This advanced procedure helps stop the progression of keratoconus.
Advanced corneal collagen cross-linking uses ultraviolet (UV) light with vitamin B2 (riboflavin) eye drops to strengthen corneal tissue. The treatment can slow or halt the progression of keratoconus. Led by Newsom Eye founder, T. Hunter Newsom, MD, Newsom Eye is proud to offer this treatment option to patients with keratoconus, providing them with NEWsom EYES!
What is Keratoconus?
Keratoconus is an abnormality of the eye in which the normally round, dome-shaped cornea weakens and becomes progressively thinner and irregular in shape. The resulting cone-shaped cornea can cause high levels of astigmatism (irregular curvature) and nearsightedness. Keratoconus has been estimated to occur in one out of every 1,000 persons in the general population, and is generally first diagnosed in young people at puberty or in their late teens. Prior to collagen cross-linking, there was no way to stop the progression of this disease.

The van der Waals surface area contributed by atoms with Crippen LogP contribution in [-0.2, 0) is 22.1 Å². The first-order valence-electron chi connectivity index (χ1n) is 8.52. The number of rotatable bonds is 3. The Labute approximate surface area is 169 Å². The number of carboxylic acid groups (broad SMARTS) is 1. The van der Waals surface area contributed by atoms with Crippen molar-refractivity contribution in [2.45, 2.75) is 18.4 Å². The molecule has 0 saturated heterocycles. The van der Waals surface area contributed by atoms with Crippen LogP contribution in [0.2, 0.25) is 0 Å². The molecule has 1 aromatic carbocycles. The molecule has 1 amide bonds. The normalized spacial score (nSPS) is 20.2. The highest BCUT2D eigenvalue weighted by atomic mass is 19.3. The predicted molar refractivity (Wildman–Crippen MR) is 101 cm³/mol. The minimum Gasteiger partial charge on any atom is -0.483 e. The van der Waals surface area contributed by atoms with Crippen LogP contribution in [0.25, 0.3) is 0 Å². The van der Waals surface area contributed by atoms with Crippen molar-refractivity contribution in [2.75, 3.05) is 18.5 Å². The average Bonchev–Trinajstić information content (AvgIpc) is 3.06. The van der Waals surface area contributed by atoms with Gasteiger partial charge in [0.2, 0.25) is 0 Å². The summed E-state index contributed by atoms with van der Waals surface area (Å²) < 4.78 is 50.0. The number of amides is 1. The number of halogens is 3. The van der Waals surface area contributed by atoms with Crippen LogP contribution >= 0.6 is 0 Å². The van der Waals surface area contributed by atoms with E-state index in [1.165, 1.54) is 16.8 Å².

What Is Collagen Cross-Linking?
Corneal collagen cross-linking (CXL), a procedure first developed in Dresden, Germany, in the 1990’s, is a technique used to treat individuals with progressive keratoconus. This is the only procedure that can strengthen the cornea to slow or stop the progression of keratoconus. This minimally invasive treatment utilizes Vitamin B2 (riboflavin) and ultraviolet (UVA) light to increase the cornea’s collagen connections (cross-links), thus helping the cornea retain its firmness and shape. Collagen cross-linking is not a cure for keratoconus.